Of course, with Manny, we get into dicey territory. By far the AL's best offensive force in 1999, Manny did still miss 15 games and plays a less demanding and important position in corner OF. I personally felt like it was a toss up between he and Nomar in 1999, so I went with the guy with 44 HR and 165 RBI at a 1.105 OPS. I know RBIs are the most worthless stat in such an evaluation- but that's only to a point. 165 in 147 games is production you can't ignore.

And yes, I know Jeter is something of a butcher with the glove. He's still the most valuable position player in 1999.

So you get my point in all this. Position, park effects, durability, overall performance. OK, so now knowing how I try to approach evaluating it, here's how I see the vote breaking down so far in the AL.

AL MVP 2005
1. Alex Rodriguez, 3B NYY (1.105, 37 HR 2)
2. Miguel Tejada, SS BAL (.917 OPS, 24 HR 8)
3. Manny Ramirez, OF BOS (.971 OPS, 33 HR 3)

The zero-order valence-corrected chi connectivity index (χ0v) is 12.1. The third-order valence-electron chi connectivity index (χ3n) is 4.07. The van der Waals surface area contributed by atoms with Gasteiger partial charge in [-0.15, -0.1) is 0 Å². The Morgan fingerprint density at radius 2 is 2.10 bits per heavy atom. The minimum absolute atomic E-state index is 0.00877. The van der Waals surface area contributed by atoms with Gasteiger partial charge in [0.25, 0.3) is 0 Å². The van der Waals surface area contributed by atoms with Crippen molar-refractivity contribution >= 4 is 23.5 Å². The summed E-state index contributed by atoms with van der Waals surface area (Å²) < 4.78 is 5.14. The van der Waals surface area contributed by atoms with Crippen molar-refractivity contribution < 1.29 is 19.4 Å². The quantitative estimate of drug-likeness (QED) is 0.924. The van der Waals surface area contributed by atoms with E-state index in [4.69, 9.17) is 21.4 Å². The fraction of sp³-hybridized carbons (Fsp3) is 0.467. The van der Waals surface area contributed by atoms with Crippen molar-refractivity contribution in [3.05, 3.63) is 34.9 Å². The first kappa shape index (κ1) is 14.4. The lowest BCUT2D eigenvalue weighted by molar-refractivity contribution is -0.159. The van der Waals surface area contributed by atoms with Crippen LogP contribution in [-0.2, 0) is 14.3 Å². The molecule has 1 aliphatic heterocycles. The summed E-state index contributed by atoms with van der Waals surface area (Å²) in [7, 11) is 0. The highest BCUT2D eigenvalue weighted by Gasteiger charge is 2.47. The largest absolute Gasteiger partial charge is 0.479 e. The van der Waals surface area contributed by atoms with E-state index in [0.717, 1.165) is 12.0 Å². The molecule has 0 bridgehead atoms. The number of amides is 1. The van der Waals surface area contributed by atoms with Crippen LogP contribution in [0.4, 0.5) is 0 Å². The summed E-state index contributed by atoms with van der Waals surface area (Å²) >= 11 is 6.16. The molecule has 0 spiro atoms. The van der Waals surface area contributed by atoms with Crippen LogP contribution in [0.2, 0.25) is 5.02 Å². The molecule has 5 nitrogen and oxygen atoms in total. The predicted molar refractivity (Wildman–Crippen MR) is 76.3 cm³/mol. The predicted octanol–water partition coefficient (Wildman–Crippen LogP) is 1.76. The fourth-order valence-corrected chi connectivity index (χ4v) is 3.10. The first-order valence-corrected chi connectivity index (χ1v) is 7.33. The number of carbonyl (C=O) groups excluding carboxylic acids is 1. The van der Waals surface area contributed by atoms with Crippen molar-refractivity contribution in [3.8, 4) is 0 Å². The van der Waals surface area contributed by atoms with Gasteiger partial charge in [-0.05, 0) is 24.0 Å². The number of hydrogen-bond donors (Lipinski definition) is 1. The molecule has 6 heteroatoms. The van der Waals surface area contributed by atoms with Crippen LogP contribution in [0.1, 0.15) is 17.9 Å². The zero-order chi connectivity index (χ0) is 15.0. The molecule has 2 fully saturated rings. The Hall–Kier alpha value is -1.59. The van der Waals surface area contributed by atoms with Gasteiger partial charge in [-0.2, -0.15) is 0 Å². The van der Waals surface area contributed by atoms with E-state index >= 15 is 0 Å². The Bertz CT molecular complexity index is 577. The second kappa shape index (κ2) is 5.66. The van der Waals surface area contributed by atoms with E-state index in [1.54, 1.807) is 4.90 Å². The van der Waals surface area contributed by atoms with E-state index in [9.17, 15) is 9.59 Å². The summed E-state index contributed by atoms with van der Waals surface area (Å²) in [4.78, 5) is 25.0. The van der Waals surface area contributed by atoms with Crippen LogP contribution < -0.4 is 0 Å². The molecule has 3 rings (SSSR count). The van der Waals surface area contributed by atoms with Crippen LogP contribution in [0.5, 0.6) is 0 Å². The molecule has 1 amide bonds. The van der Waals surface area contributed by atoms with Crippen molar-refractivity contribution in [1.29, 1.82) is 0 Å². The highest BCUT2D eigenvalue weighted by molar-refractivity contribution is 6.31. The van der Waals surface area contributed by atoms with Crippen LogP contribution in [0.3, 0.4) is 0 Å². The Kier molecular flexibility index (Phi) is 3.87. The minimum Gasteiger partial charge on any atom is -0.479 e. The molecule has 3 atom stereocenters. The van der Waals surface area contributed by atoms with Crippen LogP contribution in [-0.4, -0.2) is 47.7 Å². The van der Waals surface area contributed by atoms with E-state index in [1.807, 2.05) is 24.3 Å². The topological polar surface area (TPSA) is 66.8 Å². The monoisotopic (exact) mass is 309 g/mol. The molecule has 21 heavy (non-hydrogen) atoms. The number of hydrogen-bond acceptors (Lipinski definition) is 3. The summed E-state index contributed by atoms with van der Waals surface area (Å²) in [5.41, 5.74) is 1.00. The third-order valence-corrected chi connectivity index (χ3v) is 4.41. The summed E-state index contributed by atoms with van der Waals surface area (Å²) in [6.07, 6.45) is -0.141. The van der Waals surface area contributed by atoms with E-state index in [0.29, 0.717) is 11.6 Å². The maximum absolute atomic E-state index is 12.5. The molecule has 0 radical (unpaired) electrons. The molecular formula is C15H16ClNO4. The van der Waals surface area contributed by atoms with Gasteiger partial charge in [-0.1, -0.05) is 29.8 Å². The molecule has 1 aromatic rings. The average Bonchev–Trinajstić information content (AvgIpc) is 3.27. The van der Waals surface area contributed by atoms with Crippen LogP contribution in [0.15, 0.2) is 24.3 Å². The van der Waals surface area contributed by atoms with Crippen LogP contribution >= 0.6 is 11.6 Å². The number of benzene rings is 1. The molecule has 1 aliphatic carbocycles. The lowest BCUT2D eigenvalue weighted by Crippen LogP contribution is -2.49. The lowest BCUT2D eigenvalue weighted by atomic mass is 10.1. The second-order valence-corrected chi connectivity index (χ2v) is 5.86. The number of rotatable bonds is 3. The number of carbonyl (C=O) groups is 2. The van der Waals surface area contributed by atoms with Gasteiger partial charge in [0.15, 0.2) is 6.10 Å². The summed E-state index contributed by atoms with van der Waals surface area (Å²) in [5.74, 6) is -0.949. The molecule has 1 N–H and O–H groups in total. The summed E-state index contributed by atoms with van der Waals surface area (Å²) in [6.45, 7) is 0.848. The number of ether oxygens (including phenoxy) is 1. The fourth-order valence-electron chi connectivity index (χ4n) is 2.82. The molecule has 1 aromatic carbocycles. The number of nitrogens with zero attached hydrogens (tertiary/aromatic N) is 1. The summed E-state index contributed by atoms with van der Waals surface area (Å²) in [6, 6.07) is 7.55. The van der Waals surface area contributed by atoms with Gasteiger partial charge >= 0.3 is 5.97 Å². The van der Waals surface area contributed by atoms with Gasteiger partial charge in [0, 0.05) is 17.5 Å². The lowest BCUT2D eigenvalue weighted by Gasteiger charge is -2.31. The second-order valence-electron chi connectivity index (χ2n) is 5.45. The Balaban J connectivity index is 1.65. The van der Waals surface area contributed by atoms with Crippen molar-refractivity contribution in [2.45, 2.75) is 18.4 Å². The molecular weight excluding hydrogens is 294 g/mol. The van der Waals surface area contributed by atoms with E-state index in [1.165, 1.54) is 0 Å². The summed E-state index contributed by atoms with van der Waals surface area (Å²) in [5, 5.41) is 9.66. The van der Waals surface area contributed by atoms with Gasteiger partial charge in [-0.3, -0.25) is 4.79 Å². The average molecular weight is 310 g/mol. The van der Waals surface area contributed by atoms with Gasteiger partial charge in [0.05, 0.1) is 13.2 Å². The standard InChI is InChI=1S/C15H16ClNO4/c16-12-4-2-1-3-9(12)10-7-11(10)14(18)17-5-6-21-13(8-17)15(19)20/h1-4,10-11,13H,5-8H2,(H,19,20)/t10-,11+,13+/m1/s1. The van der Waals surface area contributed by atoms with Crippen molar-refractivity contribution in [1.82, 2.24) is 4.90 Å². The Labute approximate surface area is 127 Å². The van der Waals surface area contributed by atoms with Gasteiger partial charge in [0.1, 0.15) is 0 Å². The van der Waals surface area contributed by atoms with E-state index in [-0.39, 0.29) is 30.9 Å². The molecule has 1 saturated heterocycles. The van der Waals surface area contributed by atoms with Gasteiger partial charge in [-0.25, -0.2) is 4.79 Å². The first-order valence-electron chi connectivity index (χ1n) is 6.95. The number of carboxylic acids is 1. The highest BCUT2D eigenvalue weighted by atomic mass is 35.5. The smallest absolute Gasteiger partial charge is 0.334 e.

4. Vladimir Guerrero, OF ANA (.952 OPS, 26 HR 6)
5. Brian Roberts, 2B BAL (.899 OPS, 17 HR 4)
6. Jhonny Peralta, SS CLE (.911 OPS, 20 HR 17)
7. Jason Varitek, C BOS (.917 OPS, 21 HR 23)
8. Gary Sheffield, OF NYY (.900 OPS, 27 HR 1)
9. Joe Mauer, C MIN (.822 OPS, 9 HR 9)
10. David Ortiz, DH BOS (.961 OPS, 31 HR 5)

Much as I love David- sorry, that's as high as a DH should get. I really battled between him and Johnny Damon in the 10th spot. I'm really thisclose to changing it, but oh well. I'll stick with this. The italicized number you see at the end is their AL rank in total Win Shares thus far.

To me, Alex Rodriguez is the no-brainer MVP this season. He leads the AL in OPS, HR and SLG, is 2nd in OBP, is 2nd in total Win Shares, plays an excellent 3B, and does it in a park that depresses RHH. He wins it running away, in my opinion.